Both sites have larger packs if the link I provided doesn't have all of the words you need.
5. Sight Words with Duplo Word Building Blocks
These letter blocks are not actually a Lego brand product, they are from Lakeshore at this link right here!
But that actually only makes me like them MORE, LOL! Our method is to put out one of every letter in the tray, plus two of each vowel just to cover words like "here." Then the children have to spend a little bit of time on visual discrimination as they search for the letters!
6. Pattern Block Sight Words
We have Alphabet Pattern Blocks on our site and on TpT, but not Sight Word Pattern blocks! I've been trying to figure out how to make a word with pattern blocks fit on one letter sized page and still make it to scale, so that the kids can just lay the blocks on top of the paper to build it. I can do it with a three letter word, but not a four letter word, unfortunately! If you would like to try the ones out that I've made, you can download them here.
So far, the rest of the set are not finished yet.
|I had to piece the paper together since my printer wouldn't print the legal sized paper. Darn!
7. Pompon Sight Words
This is a fun way to practice fine motor skills and build a word at the same time! Just lay down the pompons on the circles on the letters! You can give your kids tweezers to encourage them to work on that pincer grasp even more. Caution: You will need VERY small pompons for this to work correctly! You can pick up this product on TpT, right here.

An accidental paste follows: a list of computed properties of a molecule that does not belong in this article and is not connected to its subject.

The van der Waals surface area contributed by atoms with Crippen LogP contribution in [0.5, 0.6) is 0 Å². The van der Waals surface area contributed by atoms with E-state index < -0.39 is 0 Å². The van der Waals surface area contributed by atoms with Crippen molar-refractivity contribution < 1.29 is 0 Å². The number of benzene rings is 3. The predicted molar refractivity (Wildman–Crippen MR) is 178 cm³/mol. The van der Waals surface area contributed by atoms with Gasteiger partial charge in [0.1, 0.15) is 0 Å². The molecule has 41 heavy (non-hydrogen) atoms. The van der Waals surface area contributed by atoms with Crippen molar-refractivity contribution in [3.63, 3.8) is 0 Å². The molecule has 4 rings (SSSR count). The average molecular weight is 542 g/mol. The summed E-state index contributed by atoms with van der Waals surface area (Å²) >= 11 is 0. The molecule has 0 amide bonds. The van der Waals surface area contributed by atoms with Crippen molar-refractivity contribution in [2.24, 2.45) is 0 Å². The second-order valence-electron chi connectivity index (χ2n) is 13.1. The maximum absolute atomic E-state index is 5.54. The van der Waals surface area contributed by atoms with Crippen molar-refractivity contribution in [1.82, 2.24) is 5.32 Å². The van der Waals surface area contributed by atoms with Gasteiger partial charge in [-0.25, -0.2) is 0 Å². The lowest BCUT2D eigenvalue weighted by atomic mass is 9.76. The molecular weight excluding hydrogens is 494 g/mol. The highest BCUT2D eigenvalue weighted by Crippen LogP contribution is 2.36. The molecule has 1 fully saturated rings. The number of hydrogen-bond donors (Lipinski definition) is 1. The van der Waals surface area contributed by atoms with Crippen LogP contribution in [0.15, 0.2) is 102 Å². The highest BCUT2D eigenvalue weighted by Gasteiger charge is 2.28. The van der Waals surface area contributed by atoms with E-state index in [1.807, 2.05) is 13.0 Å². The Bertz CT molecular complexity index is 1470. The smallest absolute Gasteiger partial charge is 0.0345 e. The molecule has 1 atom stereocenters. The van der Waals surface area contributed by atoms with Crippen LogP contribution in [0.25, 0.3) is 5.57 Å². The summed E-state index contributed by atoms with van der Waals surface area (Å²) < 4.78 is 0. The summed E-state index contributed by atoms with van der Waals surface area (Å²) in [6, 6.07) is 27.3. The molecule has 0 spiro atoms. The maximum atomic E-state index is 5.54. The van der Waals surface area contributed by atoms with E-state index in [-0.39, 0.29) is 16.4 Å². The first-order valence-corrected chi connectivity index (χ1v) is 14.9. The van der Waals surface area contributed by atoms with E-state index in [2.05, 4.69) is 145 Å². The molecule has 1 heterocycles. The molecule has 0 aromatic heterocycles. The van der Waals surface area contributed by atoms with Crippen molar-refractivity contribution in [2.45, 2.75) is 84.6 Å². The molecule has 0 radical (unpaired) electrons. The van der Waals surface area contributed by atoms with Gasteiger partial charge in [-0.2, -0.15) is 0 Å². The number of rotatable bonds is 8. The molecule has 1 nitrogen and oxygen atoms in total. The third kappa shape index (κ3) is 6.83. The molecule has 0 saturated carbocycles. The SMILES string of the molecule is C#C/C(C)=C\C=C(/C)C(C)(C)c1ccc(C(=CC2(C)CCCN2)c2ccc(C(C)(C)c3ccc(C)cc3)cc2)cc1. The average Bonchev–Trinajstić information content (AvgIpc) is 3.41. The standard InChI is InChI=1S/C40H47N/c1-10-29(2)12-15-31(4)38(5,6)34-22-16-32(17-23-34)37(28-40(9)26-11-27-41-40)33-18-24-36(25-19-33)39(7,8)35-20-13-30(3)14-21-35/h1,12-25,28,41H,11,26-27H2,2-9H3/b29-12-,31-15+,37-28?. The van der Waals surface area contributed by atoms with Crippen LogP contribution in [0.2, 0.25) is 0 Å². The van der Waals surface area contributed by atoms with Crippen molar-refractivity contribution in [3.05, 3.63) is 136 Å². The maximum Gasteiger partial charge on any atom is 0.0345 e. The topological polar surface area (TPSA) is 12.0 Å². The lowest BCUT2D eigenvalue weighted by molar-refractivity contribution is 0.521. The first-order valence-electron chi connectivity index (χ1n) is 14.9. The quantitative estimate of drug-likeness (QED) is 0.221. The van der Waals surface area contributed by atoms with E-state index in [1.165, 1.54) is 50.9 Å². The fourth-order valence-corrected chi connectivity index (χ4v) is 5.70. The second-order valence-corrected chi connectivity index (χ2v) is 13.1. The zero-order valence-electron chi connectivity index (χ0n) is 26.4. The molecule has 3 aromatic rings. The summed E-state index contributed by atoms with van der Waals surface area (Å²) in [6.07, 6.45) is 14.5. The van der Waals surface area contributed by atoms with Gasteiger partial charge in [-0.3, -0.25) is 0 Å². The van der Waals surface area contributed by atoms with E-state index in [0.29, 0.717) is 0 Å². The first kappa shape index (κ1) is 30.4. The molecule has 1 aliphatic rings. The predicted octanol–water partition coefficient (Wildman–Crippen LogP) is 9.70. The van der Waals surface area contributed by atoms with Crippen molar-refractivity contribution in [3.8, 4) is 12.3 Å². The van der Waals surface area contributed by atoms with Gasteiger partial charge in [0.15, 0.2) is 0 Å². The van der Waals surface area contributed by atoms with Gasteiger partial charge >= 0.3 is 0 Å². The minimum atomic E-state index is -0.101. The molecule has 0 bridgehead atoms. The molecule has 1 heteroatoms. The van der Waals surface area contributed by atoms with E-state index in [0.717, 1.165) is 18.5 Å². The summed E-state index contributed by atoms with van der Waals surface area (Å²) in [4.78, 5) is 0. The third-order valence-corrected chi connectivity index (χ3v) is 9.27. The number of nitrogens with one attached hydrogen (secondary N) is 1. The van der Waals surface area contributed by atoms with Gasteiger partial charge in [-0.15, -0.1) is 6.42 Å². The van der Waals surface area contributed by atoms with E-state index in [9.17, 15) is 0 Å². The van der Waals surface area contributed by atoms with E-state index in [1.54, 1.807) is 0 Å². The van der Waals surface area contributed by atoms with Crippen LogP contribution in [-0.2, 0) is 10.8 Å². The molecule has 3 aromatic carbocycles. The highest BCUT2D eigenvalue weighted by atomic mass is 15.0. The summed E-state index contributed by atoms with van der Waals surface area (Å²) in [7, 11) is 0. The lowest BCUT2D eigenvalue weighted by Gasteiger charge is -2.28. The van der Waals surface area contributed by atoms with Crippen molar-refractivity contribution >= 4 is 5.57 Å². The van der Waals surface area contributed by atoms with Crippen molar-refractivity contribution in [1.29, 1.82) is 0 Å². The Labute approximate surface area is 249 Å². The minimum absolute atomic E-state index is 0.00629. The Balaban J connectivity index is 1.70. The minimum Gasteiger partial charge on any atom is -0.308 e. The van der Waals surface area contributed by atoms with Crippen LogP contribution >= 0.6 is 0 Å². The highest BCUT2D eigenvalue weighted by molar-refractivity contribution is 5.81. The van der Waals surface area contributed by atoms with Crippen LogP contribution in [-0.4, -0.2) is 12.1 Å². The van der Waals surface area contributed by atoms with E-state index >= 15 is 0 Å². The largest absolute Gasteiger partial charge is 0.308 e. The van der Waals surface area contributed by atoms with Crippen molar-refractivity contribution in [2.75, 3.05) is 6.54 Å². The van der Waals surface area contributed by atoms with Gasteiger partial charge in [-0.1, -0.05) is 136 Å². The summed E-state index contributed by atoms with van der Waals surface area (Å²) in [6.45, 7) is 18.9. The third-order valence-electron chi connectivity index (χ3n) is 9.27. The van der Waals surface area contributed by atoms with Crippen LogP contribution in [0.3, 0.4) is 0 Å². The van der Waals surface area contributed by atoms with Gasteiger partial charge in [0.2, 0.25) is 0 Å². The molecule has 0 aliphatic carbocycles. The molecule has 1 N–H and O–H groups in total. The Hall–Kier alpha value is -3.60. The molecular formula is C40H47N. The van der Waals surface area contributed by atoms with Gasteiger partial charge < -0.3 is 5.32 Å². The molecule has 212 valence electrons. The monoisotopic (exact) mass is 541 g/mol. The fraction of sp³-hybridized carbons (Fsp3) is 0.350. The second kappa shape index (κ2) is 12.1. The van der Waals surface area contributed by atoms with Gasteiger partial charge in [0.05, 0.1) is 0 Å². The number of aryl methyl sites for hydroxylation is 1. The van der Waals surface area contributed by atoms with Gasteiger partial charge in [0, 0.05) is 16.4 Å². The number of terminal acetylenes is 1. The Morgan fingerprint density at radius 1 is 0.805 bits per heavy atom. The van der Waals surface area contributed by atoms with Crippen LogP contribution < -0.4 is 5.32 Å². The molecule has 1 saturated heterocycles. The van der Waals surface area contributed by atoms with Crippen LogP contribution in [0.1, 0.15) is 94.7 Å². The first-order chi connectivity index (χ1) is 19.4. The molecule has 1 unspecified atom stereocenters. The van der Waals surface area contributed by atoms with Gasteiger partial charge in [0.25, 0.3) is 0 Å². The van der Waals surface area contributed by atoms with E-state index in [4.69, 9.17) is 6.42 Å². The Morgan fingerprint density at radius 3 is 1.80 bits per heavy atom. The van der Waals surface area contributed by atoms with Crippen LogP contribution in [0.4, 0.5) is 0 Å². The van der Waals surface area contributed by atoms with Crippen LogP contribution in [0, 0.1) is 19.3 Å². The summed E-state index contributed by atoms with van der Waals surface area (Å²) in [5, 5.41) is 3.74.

8. Push Pin Sight Words
Push Pin Sight Words are VERY popular in my classroom! All you need is a word, some corkboard that is about a half an inch thick
, and some push pins! And yes, I used the same font as the one above, and hopefully it will be ready for you as a product you can purchase soon. I confess that a parent offered to purchase me some brighter, prettier push pins for this, and I took her up on it. But they are readily available at the Dollar Tree if you are not too picky about the colors! And my kids are able to use the same paper with holes in it for all four groups in the AM and in the PM! You can pick up this product on TpT, right here.
And by the way, I've NEVER had a child poke or stick another child with a pin. It's NEVER happened ONCE in the three years I've been using the pins with TK kids in my room- although once a child stuck herself with a pin accidentally.
9. Push Pin MAGNET Sight Words
This is nearly the same activity, but done with push pin MAGNETS! Kids always seem to love magnets, so this is hit every time! I just wish I could find some other magnets that were this size and looked a bit different, just for the sake of variety! I got the magnets on Amazon here.
And again, we are working on this as a product and it will be released soon. You can get this product here.
10. Magnetic Letters Sight Words